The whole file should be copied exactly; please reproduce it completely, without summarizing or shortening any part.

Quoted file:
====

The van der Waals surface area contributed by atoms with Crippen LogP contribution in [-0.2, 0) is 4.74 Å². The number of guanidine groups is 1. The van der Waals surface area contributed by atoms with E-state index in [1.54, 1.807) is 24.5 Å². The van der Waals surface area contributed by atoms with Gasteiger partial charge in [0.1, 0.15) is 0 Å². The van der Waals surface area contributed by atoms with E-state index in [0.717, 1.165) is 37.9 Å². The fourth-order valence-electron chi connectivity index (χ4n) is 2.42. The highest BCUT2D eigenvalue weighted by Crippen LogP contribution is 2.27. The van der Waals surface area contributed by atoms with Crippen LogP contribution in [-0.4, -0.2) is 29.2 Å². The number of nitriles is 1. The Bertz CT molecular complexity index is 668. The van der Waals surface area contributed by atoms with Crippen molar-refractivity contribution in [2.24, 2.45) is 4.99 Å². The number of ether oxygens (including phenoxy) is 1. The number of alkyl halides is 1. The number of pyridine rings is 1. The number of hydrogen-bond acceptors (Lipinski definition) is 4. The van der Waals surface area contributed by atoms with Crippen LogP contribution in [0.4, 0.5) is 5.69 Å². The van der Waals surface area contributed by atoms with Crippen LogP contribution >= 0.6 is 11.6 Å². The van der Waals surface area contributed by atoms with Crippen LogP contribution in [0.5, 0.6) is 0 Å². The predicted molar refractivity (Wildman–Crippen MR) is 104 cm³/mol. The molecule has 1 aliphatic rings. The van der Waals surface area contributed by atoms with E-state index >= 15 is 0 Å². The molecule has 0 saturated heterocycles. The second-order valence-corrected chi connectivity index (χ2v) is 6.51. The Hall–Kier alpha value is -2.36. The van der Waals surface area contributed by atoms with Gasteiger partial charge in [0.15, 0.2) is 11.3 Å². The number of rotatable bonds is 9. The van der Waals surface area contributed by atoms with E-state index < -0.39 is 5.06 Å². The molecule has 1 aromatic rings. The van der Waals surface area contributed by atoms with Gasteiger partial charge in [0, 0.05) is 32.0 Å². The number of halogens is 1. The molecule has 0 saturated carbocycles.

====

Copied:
The van der Waals surface area contributed by atoms with Crippen LogP contribution in [-0.2, 0) is 4.74 Å². The number of guanidine groups is 1. The van der Waals surface area contributed by atoms with E-state index in [1.54, 1.807) is 24.5 Å². The van der Waals surface area contributed by atoms with Gasteiger partial charge in [0.1, 0.15) is 0 Å². The van der Waals surface area contributed by atoms with E-state index in [0.717, 1.165) is 37.9 Å². The fourth-order valence-electron chi connectivity index (χ4n) is 2.42. The highest BCUT2D eigenvalue weighted by Crippen LogP contribution is 2.27. The van der Waals surface area contributed by atoms with Crippen LogP contribution in [-0.4, -0.2) is 29.2 Å². The number of nitriles is 1. The Bertz CT molecular complexity index is 668. The van der Waals surface area contributed by atoms with Crippen molar-refractivity contribution in [2.24, 2.45) is 4.99 Å². The number of ether oxygens (including phenoxy) is 1. The number of alkyl halides is 1. The number of pyridine rings is 1. The number of hydrogen-bond acceptors (Lipinski definition) is 4. The van der Waals surface area contributed by atoms with Crippen LogP contribution in [0.4, 0.5) is 5.69 Å². The van der Waals surface area contributed by atoms with Crippen LogP contribution >= 0.6 is 11.6 Å². The van der Waals surface area contributed by atoms with Crippen LogP contribution in [0.5, 0.6) is 0 Å². The predicted molar refractivity (Wildman–Crippen MR) is 104 cm³/mol. The molecule has 1 aliphatic rings. The van der Waals surface area contributed by atoms with E-state index >= 15 is 0 Å². The molecule has 0 saturated heterocycles. The second-order valence-corrected chi connectivity index (χ2v) is 6.51. The Hall–Kier alpha value is -2.36. The van der Waals surface area contributed by atoms with Gasteiger partial charge in [0.15, 0.2) is 11.3 Å². The number of rotatable bonds is 9. The van der Waals surface area contributed by atoms with E-state index < -0.39 is 5.06 Å². The molecule has 1 aromatic rings. The van der Waals surface area contributed by atoms with Gasteiger partial charge in [0, 0.05) is 32.0 Å². The number of halogens is 1. The molecule has 0 saturated carbocycles.